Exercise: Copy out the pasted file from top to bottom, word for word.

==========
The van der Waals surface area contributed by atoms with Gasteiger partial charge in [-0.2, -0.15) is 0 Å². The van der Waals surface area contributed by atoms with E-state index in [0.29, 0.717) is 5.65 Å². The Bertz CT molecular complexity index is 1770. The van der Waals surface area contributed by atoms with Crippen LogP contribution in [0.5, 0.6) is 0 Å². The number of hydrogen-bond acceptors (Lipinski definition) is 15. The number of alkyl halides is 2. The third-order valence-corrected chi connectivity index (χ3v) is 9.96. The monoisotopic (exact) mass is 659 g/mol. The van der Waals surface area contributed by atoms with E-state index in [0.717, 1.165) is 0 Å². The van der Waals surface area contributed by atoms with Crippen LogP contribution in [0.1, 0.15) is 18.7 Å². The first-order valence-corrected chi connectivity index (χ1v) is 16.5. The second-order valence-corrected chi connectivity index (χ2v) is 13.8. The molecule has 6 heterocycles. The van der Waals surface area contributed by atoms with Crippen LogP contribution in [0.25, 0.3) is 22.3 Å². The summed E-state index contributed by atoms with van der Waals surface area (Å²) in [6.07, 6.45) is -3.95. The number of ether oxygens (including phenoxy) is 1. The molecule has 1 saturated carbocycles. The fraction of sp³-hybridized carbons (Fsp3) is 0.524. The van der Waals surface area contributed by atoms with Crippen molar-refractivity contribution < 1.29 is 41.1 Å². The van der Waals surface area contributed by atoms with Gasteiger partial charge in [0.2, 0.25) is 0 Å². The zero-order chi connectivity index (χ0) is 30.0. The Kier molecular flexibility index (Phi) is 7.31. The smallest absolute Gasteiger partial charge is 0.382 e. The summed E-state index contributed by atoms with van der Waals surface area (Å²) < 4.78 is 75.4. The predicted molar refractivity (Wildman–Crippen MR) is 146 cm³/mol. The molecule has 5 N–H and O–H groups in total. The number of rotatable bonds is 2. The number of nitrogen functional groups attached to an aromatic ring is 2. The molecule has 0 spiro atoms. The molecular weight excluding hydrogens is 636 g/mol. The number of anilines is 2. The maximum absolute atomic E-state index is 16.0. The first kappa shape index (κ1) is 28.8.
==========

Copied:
The van der Waals surface area contributed by atoms with Gasteiger partial charge in [-0.2, -0.15) is 0 Å². The van der Waals surface area contributed by atoms with E-state index in [0.29, 0.717) is 5.65 Å². The Bertz CT molecular complexity index is 1770. The van der Waals surface area contributed by atoms with Crippen LogP contribution in [0.5, 0.6) is 0 Å². The number of hydrogen-bond acceptors (Lipinski definition) is 15. The number of alkyl halides is 2. The third-order valence-corrected chi connectivity index (χ3v) is 9.96. The monoisotopic (exact) mass is 659 g/mol. The van der Waals surface area contributed by atoms with E-state index in [0.717, 1.165) is 0 Å². The van der Waals surface area contributed by atoms with Crippen LogP contribution in [0.1, 0.15) is 18.7 Å². The first-order valence-corrected chi connectivity index (χ1v) is 16.5. The second-order valence-corrected chi connectivity index (χ2v) is 13.8. The molecule has 6 heterocycles. The van der Waals surface area contributed by atoms with Crippen LogP contribution in [0.25, 0.3) is 22.3 Å². The summed E-state index contributed by atoms with van der Waals surface area (Å²) in [6.07, 6.45) is -3.95. The number of ether oxygens (including phenoxy) is 1. The molecule has 1 saturated carbocycles. The fraction of sp³-hybridized carbons (Fsp3) is 0.524. The van der Waals surface area contributed by atoms with Crippen molar-refractivity contribution < 1.29 is 41.1 Å². The van der Waals surface area contributed by atoms with Gasteiger partial charge in [0.2, 0.25) is 0 Å². The zero-order chi connectivity index (χ0) is 30.0. The Kier molecular flexibility index (Phi) is 7.31. The smallest absolute Gasteiger partial charge is 0.382 e. The summed E-state index contributed by atoms with van der Waals surface area (Å²) < 4.78 is 75.4. The predicted molar refractivity (Wildman–Crippen MR) is 146 cm³/mol. The molecule has 5 N–H and O–H groups in total. The number of rotatable bonds is 2. The number of nitrogen functional groups attached to an aromatic ring is 2. The molecule has 0 spiro atoms. The molecular weight excluding hydrogens is 636 g/mol. The number of anilines is 2. The maximum absolute atomic E-state index is 16.0. The first kappa shape index (κ1) is 28.8.